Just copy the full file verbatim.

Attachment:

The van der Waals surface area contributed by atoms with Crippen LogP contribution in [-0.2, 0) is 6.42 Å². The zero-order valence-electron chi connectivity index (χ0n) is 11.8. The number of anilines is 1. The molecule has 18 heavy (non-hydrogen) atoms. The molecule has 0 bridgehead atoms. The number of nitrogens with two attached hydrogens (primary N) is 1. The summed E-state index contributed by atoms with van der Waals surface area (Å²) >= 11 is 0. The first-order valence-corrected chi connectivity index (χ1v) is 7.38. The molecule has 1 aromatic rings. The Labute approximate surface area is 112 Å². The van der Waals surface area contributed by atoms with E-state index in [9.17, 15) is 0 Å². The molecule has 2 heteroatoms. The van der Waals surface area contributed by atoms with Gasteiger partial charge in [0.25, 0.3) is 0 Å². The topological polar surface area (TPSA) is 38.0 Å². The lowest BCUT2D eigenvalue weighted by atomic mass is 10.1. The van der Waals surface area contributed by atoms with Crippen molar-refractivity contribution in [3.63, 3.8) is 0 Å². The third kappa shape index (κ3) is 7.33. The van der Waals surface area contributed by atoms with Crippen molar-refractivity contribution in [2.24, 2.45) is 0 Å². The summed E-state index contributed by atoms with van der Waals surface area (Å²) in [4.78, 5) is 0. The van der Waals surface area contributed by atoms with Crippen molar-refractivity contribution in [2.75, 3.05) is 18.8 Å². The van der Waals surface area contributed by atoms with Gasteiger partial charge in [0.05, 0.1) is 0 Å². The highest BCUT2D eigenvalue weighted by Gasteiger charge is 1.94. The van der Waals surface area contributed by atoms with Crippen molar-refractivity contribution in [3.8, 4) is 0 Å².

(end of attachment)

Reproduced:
The van der Waals surface area contributed by atoms with Crippen LogP contribution in [-0.2, 0) is 6.42 Å². The zero-order valence-electron chi connectivity index (χ0n) is 11.8. The number of anilines is 1. The molecule has 18 heavy (non-hydrogen) atoms. The molecule has 0 bridgehead atoms. The number of nitrogens with two attached hydrogens (primary N) is 1. The summed E-state index contributed by atoms with van der Waals surface area (Å²) >= 11 is 0. The first-order valence-corrected chi connectivity index (χ1v) is 7.38. The molecule has 1 aromatic rings. The Labute approximate surface area is 112 Å². The van der Waals surface area contributed by atoms with E-state index in [9.17, 15) is 0 Å². The molecule has 2 heteroatoms. The van der Waals surface area contributed by atoms with Gasteiger partial charge in [0.25, 0.3) is 0 Å². The topological polar surface area (TPSA) is 38.0 Å². The lowest BCUT2D eigenvalue weighted by atomic mass is 10.1. The van der Waals surface area contributed by atoms with Crippen molar-refractivity contribution in [3.63, 3.8) is 0 Å². The third kappa shape index (κ3) is 7.33. The van der Waals surface area contributed by atoms with Crippen molar-refractivity contribution in [2.24, 2.45) is 0 Å². The summed E-state index contributed by atoms with van der Waals surface area (Å²) in [4.78, 5) is 0. The van der Waals surface area contributed by atoms with Crippen molar-refractivity contribution in [2.75, 3.05) is 18.8 Å². The van der Waals surface area contributed by atoms with Gasteiger partial charge in [0.05, 0.1) is 0 Å². The highest BCUT2D eigenvalue weighted by Gasteiger charge is 1.94. The van der Waals surface area contributed by atoms with Crippen molar-refractivity contribution in [3.8, 4) is 0 Å².